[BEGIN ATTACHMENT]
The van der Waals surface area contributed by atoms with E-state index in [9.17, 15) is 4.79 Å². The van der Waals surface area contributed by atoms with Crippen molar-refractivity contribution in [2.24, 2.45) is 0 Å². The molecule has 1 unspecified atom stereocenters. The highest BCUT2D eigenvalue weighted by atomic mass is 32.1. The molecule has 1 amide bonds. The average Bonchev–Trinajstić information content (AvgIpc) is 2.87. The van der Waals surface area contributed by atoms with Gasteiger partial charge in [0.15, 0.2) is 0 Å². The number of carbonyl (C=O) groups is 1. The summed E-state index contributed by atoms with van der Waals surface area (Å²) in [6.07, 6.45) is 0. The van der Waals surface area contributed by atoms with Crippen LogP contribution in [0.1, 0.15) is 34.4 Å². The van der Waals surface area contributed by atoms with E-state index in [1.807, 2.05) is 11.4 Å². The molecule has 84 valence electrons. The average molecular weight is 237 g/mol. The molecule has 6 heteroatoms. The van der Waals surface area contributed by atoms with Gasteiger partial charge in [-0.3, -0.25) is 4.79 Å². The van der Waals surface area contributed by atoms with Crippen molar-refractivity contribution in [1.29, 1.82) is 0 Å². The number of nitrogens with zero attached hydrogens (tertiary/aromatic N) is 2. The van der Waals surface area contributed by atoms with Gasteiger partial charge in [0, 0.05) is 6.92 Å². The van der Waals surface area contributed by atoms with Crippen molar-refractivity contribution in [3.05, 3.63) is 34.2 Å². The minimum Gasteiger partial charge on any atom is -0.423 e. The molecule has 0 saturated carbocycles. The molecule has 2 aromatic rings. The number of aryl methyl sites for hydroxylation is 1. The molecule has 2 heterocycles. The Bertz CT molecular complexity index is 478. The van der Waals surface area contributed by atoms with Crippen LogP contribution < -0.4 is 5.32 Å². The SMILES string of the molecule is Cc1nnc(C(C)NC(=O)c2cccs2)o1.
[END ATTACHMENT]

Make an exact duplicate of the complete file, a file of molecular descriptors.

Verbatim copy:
The van der Waals surface area contributed by atoms with E-state index in [9.17, 15) is 4.79 Å². The van der Waals surface area contributed by atoms with Crippen molar-refractivity contribution in [2.24, 2.45) is 0 Å². The molecule has 1 unspecified atom stereocenters. The highest BCUT2D eigenvalue weighted by atomic mass is 32.1. The molecule has 1 amide bonds. The average Bonchev–Trinajstić information content (AvgIpc) is 2.87. The van der Waals surface area contributed by atoms with Gasteiger partial charge in [0.15, 0.2) is 0 Å². The number of carbonyl (C=O) groups is 1. The summed E-state index contributed by atoms with van der Waals surface area (Å²) in [6.07, 6.45) is 0. The van der Waals surface area contributed by atoms with Crippen LogP contribution in [0.1, 0.15) is 34.4 Å². The van der Waals surface area contributed by atoms with E-state index in [1.807, 2.05) is 11.4 Å². The molecule has 84 valence electrons. The average molecular weight is 237 g/mol. The molecule has 6 heteroatoms. The van der Waals surface area contributed by atoms with Gasteiger partial charge in [-0.3, -0.25) is 4.79 Å². The van der Waals surface area contributed by atoms with Crippen molar-refractivity contribution in [1.29, 1.82) is 0 Å². The number of nitrogens with zero attached hydrogens (tertiary/aromatic N) is 2. The van der Waals surface area contributed by atoms with Gasteiger partial charge in [0, 0.05) is 6.92 Å². The van der Waals surface area contributed by atoms with Crippen molar-refractivity contribution in [3.05, 3.63) is 34.2 Å². The minimum Gasteiger partial charge on any atom is -0.423 e. The molecule has 0 saturated carbocycles. The molecule has 2 aromatic rings. The number of aryl methyl sites for hydroxylation is 1. The molecule has 2 heterocycles. The Bertz CT molecular complexity index is 478. The van der Waals surface area contributed by atoms with Crippen LogP contribution < -0.4 is 5.32 Å². The SMILES string of the molecule is Cc1nnc(C(C)NC(=O)c2cccs2)o1.